US Solar Startup Silevo Moves to Hangzhou
Startup company starts work on 30 MW photovoltaic facility after raising US$55 mil
On October 12th, Silevo, a California start-up solar technology company, announced plans to manufacture their new hybrid solar cell in China.
According to statements from Chris Beitel, vice president of business development for Silevo, China’s incentive programs offered Silevo the opportunity to manufacture at a lower cost. Beitel, pointed out, however, that the company's manufacturing to China was not an easy decision. “We absolutely did an intense assessment of all the various options—we looked at California, Oregon, and Arizona,” he said.
Financial support from the Chinese government played a significant role in drawing the project to China and to Hanghzou. Silevo’s co-founder and CEO, Zheng Xu, has taken advantage of the Chinese government's incentives for alternative energy projects and for high tech projects founded by returning Chinese businesspeople to help secure a financial package that includes tax breaks, grants and land, Beitel said. Building the factory in China will be $0.18-$0.20 cents per watt lower than building the factory in the U.S., Beitel said.
The decision by Silevo was paralleled a week later when another solar cell startup, Sunpreme announced its decision to set up production in Jiaxing, China near Shanghai. In September, innovative battery developer, Boston-Power announced similar plans to relocate to China.
Aside from the incentives, Beitel explained that China appealed to the owners of the company because both had business ties in China from previous ventures. The availability of China-based venture capital also played a significant role in making this new phase of the company's growth possible.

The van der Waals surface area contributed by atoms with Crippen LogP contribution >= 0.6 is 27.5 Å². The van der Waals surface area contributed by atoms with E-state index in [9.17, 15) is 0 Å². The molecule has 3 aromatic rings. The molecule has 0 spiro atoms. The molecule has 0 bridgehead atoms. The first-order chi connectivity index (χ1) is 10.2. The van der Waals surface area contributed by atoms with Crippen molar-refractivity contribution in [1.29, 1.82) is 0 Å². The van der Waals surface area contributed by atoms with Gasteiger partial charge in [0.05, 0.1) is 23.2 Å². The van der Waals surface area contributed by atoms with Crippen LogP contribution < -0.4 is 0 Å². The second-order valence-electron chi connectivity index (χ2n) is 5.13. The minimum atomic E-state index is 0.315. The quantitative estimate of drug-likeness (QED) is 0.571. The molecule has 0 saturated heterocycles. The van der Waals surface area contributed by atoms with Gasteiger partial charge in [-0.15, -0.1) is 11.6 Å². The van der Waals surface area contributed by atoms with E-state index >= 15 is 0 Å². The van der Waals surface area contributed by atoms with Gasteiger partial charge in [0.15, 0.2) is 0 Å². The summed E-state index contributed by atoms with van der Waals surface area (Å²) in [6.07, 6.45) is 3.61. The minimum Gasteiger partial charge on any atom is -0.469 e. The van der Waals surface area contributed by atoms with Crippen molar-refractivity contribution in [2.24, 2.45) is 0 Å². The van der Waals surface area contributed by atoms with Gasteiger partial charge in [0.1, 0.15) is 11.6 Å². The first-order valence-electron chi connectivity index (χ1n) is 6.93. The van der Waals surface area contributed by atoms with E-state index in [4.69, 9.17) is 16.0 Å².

Silevo has raised $55 million in venture capital from investors, including three China-based firms: DT Capital (affiliated with Madrone Capital), NewMargin Ventures, and GSR Ventures (connected to Mayfield Fund), said Beitel.
The company is using the proceeds of its fundraising to build a 30 MW factory in Hangzhou, China, and expects to bring the factory into full production mode during the first quarter of 2012. The company plans to add another 200 MW in 2013 if demand is there. Beitel declined to discuss whether the company has customers at this stage.
While China will house their manufacturing for now, the company may look to new locations when they outgrow their future site. “It’s a commitment that we have for phase one,” said Beitel. “When we look to expand to a phase two, we will certainly look into our options.”
Although the company is based in California and will distribute mainly in the U.S., the choice to manufacture in China takes a primary business component offshore. But, as Beitel points out, the choice is not at all uncommon for U.S. businesses.
“For us, it’s very important to have the right cost ratio,” he said. “We do that two ways—one is through the operation strategy, and the second is through our fundamental product. The manufacturing strategy was a difficult decision, but if you look at other peers, like Intel or Apple, all of their manufacturing has been done offshore in China. We thought this was the appropriate stage for us moving forward.”